State Street is close to an agreement to pay $500 million to settle probes that it overcharged clients on foreign currency market transactions, anonymice told the Journal. The $500 million settlement is expected to resolve Justice Department, Labor Department and SEC probes, as well as private lawsuits.
State Street is accused of saying it would execute trades at market prices, but used inaccurate or fake prices instead. The overcharges took place between 1998 and 2009. Bank of New York Mellon paid $714 million last year to resolve similar claims.
After Jamie Dimon reverted to name-calling tactics last week, Cam Fine responded in an interview with the FT. Aside from saying he felt like he was back in junior high, the CEO of the Independent Community Bankers of America said Dimon calling him a jerk was a continuation of how big banks behave around community banks.
"We could probably pass our agenda tomorrow, if the megabanks didn't constantly interfere," Fine told the FT. "And so the tactic of Jamie Dimon and some of the other CEOs and their trade-group allies is to try and paint this picture that community banks are somehow hurting Wall Street banks, when the truth is just the opposite."
The JPMorgan Chase chairman and CEO called Fine a jerk on CNBC last week, after Fine responded to a Dimon-penned op-ed that community banks found condescending. Dimon wrote that community banks "depend on large banks" to provide them a range of services.
Chicago Tribune: JPMorgan Chase will end its policy of allowing consumers to select a Chase credit card to serve as overdraft protection for a personal checking account. Only savings accounts will be allowed to serve as overdraft protection, starting Aug. 20.
Charlotte Observer: The banking industry continues to repeat its mistakes because executives leave the industry after a crisis, according to a former Bank of America risk executive. "The people who learn the lessons most brutally" go on to exit banking, Rick Parsons said in an interview. Parsons is the author of a new book, "Investing in Banks: Strategies and Statistics for Bankers, Directors and Investors."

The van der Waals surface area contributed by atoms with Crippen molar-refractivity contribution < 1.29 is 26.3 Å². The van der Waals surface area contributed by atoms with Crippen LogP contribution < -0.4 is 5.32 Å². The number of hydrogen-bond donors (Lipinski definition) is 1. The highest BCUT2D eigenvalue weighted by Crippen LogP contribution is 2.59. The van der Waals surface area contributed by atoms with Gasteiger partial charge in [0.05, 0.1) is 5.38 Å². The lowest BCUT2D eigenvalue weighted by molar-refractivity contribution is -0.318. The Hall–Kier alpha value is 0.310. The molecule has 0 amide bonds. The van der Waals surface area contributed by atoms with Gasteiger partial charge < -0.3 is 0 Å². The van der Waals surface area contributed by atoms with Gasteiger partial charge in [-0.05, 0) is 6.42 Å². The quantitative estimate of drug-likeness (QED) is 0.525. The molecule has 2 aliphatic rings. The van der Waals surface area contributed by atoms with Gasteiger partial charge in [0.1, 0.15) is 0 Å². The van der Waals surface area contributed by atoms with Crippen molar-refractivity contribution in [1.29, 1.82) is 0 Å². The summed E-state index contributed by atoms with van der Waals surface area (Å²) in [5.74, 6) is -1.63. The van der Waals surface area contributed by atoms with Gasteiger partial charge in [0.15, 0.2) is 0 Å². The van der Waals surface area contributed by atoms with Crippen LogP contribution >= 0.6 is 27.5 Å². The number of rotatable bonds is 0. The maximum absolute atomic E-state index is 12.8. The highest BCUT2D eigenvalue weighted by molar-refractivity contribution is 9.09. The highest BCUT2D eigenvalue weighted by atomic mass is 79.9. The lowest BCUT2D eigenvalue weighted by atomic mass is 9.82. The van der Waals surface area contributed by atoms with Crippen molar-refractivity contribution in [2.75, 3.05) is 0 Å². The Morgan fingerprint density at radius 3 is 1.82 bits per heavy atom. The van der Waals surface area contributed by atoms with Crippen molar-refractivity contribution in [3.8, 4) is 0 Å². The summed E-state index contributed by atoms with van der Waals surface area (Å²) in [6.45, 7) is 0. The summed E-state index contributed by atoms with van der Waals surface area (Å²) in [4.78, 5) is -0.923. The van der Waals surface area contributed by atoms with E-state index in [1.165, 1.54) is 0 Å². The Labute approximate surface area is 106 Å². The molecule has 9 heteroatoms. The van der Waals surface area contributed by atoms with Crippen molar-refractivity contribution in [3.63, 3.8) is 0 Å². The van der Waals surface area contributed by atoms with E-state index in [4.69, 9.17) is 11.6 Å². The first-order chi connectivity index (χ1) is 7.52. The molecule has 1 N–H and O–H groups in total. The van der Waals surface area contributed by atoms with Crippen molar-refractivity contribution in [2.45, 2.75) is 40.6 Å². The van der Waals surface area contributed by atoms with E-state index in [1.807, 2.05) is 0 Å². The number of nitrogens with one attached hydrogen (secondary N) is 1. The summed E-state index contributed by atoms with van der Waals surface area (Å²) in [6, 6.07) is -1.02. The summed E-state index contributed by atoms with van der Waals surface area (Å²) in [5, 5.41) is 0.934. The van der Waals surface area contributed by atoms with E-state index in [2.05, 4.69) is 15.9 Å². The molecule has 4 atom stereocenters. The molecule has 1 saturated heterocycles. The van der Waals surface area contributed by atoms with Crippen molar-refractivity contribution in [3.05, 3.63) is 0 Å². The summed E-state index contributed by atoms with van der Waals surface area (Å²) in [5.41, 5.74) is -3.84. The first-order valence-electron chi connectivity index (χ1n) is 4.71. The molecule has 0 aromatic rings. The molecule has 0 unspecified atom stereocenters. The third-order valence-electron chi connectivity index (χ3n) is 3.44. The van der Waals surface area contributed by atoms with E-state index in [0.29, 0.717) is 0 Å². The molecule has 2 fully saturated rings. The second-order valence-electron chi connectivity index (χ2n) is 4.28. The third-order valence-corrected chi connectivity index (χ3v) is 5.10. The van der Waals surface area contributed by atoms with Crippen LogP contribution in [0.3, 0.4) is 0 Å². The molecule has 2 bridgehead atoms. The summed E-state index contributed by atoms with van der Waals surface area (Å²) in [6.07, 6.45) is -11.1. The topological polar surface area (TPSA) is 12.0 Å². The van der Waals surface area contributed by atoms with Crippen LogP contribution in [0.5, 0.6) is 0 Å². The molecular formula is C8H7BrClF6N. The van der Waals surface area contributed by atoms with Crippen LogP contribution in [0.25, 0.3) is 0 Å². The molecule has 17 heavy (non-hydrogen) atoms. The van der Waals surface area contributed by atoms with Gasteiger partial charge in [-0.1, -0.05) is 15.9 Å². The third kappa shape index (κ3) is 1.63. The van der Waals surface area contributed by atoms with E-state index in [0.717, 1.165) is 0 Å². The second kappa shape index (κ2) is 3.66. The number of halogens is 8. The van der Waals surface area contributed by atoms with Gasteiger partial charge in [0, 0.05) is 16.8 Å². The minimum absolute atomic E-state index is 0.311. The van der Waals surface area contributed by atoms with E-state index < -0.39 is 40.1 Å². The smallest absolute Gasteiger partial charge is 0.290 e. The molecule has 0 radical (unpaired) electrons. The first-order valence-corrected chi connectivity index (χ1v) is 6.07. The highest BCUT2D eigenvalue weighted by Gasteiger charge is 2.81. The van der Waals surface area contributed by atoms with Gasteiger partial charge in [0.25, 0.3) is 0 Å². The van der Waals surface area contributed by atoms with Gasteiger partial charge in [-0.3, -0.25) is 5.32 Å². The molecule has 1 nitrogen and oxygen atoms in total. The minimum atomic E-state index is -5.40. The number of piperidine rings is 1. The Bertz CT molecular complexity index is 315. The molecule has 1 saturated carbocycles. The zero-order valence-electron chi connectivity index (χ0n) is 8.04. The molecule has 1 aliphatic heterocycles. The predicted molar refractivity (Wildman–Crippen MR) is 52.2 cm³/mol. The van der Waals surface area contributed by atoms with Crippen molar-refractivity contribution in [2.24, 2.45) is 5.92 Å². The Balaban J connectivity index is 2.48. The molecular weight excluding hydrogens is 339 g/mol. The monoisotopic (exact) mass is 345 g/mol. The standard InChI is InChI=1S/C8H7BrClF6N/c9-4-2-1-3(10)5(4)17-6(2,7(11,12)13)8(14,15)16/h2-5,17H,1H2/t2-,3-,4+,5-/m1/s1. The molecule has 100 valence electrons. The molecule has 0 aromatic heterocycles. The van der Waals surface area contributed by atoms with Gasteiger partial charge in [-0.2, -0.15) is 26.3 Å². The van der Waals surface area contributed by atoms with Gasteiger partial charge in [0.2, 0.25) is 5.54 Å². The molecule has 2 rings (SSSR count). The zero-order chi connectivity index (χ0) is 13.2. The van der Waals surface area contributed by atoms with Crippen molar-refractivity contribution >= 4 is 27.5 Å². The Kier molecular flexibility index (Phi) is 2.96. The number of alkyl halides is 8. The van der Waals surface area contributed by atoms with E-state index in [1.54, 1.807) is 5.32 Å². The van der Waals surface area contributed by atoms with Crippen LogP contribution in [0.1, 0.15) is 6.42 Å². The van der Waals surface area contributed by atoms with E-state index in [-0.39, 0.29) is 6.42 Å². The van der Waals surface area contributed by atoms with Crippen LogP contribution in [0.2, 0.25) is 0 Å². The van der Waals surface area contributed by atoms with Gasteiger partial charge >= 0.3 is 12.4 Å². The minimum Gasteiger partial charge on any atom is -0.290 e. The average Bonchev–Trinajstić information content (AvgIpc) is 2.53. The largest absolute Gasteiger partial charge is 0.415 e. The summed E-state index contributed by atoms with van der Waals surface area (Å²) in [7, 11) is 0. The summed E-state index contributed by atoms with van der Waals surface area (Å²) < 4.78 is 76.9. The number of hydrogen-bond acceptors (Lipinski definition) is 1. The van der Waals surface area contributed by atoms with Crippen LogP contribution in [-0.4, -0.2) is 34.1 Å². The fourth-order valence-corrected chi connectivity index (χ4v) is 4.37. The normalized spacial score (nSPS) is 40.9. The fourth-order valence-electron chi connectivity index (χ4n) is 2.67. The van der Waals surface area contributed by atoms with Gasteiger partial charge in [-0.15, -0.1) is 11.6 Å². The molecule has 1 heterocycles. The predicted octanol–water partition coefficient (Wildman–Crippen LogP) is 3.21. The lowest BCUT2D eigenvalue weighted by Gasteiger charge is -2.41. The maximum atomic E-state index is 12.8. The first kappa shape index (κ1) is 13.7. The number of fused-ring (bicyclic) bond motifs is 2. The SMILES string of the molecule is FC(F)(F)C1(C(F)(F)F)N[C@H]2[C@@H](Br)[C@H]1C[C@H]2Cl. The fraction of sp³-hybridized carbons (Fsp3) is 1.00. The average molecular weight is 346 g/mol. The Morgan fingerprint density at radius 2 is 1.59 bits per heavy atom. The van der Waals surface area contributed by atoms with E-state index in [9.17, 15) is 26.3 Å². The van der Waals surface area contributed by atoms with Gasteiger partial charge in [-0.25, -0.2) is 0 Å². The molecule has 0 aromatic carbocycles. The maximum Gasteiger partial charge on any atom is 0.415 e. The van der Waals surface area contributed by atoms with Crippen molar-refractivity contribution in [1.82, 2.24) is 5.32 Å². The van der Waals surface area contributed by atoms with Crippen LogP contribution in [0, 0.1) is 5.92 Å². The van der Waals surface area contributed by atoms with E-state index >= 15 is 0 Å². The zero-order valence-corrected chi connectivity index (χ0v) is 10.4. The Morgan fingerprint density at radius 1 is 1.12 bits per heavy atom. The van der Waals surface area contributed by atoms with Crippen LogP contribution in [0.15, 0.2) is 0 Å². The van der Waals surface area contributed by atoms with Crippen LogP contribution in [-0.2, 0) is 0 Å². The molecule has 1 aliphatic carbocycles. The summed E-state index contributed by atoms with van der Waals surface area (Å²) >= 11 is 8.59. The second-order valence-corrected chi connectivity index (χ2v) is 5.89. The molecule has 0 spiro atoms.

"I think the next generation who will be running (banks) in the 2020s will not have as good a memory as the bankers who are running the banks today," Parsons said.
Boston Globe: Here's another skirmish in the long-running war between banks and credit unions. Community banks in Massachusetts argue that credit unions have gained market share in the commonwealth by claiming that they serve low-income consumers.
The "low income" designation is an unfair advantage and a "significant loophole that could become a greater risk if these institutions are allowed to expand exponentially with no limits on commercial lending or membership," Dan Forte, president of the Massachusetts Bankers Association, said in the group's report.
Credit union membership in the Bay State rose 24% since 2014, the bankers said. About 32% of Massachusetts credit unions have low-income designations, including some of the biggest, like Metro CU in Chelsea, Greylock Federal CU in Pittsfield and Harvard University Employees CU.